Surreal Portraiture

Surreal Portraiture and the Retouching Behind It

Surreal Portraiture and the Retouching Behind It with Kelly Robitaille

Growing up, art was always my thing. I was a bit of an introvert and being artistic was a massive part of my identity.  Art was an escape. It allowed me to tell stories and form alternate realities using just a piece of paper and a pencil. 

As I grew into adulthood, forming a career that involved the arts was never in question. I took a graphic design course which in turn introduced me to Photoshop. 

I have used Photoshop for many artistic forms, but my favorite is retouching, specifically surreal retouching. 

If you know me, you likely do because of my Surreal Portraiture “Whimsy Waifs” series. 

I started out in Photography as most of us do. I had an eye for composition and loved anything artistic. I bought a nice camera and learned all I could. For a while, photos of children and families were enough, but soon I became uninspired by what I was creating. 

I reached out to a friend for a conceptual session, but when I got home and began to work on the imagery, I decided to step out of the proverbial box of what was acceptable within the photography community and just simply create something for me.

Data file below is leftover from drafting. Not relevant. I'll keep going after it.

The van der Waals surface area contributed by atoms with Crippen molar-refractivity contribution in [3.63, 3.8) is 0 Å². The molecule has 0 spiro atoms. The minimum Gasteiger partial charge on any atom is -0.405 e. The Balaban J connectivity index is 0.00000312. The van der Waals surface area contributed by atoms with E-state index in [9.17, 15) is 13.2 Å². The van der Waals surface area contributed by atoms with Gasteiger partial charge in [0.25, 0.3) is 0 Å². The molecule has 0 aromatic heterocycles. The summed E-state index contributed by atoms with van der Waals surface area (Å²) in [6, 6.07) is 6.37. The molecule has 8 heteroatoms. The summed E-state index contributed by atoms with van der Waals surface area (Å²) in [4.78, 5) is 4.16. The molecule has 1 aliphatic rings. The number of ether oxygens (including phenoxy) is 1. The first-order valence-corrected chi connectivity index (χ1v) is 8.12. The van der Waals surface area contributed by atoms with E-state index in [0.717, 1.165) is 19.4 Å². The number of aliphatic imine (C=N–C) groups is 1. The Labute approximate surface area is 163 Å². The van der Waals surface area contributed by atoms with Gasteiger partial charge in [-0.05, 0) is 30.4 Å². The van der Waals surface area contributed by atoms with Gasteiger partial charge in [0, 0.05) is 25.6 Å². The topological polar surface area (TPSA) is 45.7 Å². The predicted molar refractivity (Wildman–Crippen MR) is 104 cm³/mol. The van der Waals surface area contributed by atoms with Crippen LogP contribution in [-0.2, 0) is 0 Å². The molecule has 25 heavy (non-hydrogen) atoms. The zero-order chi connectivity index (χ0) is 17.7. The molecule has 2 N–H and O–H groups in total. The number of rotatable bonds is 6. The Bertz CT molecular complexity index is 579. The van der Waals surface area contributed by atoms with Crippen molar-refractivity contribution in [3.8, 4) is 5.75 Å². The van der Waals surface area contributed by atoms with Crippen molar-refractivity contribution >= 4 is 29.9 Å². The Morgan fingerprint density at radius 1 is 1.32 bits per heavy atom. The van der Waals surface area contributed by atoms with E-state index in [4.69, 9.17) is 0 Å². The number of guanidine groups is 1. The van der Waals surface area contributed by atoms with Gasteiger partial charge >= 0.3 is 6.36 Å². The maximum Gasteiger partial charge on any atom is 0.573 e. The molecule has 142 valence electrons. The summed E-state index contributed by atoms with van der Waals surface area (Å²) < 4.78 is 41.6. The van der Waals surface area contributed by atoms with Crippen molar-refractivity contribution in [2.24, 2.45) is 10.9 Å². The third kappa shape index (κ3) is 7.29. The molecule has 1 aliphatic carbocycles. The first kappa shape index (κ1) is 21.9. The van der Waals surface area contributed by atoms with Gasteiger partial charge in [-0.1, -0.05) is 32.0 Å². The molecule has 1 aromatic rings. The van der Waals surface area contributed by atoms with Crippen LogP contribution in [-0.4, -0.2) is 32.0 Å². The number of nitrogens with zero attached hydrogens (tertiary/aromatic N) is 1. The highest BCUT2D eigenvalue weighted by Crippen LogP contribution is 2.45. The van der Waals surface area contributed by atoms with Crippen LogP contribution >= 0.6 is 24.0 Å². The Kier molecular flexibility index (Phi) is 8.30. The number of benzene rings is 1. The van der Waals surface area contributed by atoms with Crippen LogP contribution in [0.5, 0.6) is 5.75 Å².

I used my knowledge of Photoshop to manipulate and create artistic imagery based on the fantastical stories in my mind. 

I have been creating these Whimsy Waifs ever since. I have unapologetically shared them for years. I tell my stories through them. They are what I see in the mirror, in some form. They are my therapy, my way of working through past trauma and honestly, my happy place. One of the best things I have ever done for my mental health has been to create art for ME instead of focusing on what everyone else is doing or what I feel like I SHOULD be doing. 

As photographers, we constantly feel like we need to keep up with the Joneses. We are continuously comparing ourselves to photographers we admire in the hopes of having a little taste of the success they have, but I have realized throughout my journey that the absolute best thing we can do as creatives, storytellers and photographers is to step outside of that box of expectation and create our own reality. We need to create something that resonates within our souls, to create art that gives us a profound sense of pride and satisfaction. I create stories for me, and whoever chooses to come along on the ride can hop on board. 

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To read the full article, launch the digital version of the February 2021 magazine.